The new figures came just days after the National Association of Pension Funds warned that gold-plated pensions in the private sector will have almost disappeared within a decade.

In 2008, only 3 per cent of ‘defined benefit’ pensions, such as final-salary schemes, had closed to new members.

Just three years later, the proportion has rocketed to 23 per cent – and will keep rising until gold-plated pensions in the private sector are close to extinction. 

NAPF estimates that in the past three years, up to 250,000 workers have been kicked out of final-salary pension schemes and shifted to cheaper alternatives.

The figures also highlight the growing apartheid between private and public sector workers. A typical state worker gets a pension of £7,840 a year, while two thirds of private-sector staff do not have a single penny in a company scheme.

Concerned: Pensioners minister Steve Webb admits the findings are a worry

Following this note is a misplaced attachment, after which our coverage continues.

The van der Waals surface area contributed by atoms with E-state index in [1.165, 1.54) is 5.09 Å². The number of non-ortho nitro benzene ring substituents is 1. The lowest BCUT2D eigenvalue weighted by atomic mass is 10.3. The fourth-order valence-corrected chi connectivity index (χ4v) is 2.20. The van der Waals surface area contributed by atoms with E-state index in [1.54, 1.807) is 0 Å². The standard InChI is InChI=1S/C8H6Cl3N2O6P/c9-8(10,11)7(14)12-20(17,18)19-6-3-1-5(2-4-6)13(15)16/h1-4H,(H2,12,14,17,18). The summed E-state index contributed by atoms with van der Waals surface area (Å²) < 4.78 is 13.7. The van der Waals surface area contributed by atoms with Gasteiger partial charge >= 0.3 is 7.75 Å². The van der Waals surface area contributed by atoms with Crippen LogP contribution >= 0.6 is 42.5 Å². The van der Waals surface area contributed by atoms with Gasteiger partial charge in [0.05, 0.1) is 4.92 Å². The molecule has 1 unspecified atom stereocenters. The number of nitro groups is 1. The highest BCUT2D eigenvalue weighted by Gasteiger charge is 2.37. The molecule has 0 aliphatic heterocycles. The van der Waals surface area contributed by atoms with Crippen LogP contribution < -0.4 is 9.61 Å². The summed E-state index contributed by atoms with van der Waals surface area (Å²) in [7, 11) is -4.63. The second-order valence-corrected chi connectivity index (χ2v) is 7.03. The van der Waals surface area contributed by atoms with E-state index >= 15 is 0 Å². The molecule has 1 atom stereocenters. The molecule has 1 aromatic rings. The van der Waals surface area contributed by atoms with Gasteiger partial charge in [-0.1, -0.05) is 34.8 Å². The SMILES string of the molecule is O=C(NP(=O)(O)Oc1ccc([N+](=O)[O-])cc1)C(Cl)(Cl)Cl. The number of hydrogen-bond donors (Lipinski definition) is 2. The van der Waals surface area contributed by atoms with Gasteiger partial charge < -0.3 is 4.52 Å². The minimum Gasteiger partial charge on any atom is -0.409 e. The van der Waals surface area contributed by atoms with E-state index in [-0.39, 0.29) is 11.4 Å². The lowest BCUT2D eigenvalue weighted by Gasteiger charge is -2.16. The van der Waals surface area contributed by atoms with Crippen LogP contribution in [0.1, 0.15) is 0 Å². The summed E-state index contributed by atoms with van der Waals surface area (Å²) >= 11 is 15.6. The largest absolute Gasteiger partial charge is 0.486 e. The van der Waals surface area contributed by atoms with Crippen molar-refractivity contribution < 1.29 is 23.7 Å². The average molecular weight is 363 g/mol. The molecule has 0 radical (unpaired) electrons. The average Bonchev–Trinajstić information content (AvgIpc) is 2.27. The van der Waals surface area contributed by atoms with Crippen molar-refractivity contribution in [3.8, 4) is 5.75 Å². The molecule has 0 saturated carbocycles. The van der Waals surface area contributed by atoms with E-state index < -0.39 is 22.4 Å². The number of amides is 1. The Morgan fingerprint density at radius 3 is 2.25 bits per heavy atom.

Concerned: Pensioners minister Steve Webb admits the findings are a worry

Experts have blamed the most dramatic drop in the numbers contributing to private pensions schemes on the economic downturn which has left families struggling with rising living costs and soaring unemployment.

Meanwhile, annuity rates for private pensioners have also hit an all-time low.

A recent study found that up to 14 million private sector workers will retire with far smaller pensions than their parents and ministers have warned that million will not have enough to live on in old age unless they start putting money aside.

Pensions minister Steve Webb said: ‘These are alarming figures and they underscore exactly why our pension reforms will be so vital. With fewer people saving into a pension, lower annuity rates and an average of 23 years in retirement, many people could face a poorer future in their later lives.

‘We simply must put a stop to this trend and get people saving. Automatic enrolment, beginning for the largest employers later this year, will get millions of people saving, many for the first time.’